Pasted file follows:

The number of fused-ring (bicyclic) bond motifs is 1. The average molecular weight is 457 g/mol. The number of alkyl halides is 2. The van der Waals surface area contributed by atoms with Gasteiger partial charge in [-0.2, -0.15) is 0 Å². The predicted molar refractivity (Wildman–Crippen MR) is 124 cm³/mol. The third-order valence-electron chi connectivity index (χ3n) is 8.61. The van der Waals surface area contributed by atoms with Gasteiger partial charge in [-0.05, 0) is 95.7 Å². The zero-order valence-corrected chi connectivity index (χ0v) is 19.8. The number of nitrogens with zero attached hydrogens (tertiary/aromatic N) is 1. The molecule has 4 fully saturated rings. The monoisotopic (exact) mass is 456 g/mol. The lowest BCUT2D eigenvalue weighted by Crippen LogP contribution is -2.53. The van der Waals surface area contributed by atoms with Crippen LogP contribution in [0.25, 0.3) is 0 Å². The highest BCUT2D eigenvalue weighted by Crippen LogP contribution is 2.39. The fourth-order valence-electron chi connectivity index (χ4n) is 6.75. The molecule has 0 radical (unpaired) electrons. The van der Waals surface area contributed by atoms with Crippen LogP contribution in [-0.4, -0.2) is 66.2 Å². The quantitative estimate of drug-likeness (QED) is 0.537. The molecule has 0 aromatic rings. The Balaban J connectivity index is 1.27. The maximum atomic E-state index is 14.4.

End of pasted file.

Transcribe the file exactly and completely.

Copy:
The number of fused-ring (bicyclic) bond motifs is 1. The average molecular weight is 457 g/mol. The number of alkyl halides is 2. The van der Waals surface area contributed by atoms with Gasteiger partial charge in [-0.2, -0.15) is 0 Å². The predicted molar refractivity (Wildman–Crippen MR) is 124 cm³/mol. The third-order valence-electron chi connectivity index (χ3n) is 8.61. The van der Waals surface area contributed by atoms with Gasteiger partial charge in [-0.05, 0) is 95.7 Å². The zero-order valence-corrected chi connectivity index (χ0v) is 19.8. The number of nitrogens with zero attached hydrogens (tertiary/aromatic N) is 1. The molecule has 4 fully saturated rings. The monoisotopic (exact) mass is 456 g/mol. The lowest BCUT2D eigenvalue weighted by Crippen LogP contribution is -2.53. The van der Waals surface area contributed by atoms with Crippen LogP contribution in [0.25, 0.3) is 0 Å². The highest BCUT2D eigenvalue weighted by Crippen LogP contribution is 2.39. The fourth-order valence-electron chi connectivity index (χ4n) is 6.75. The molecule has 0 radical (unpaired) electrons. The van der Waals surface area contributed by atoms with Crippen LogP contribution in [-0.4, -0.2) is 66.2 Å². The quantitative estimate of drug-likeness (QED) is 0.537. The molecule has 0 aromatic rings. The Balaban J connectivity index is 1.27. The maximum atomic E-state index is 14.4.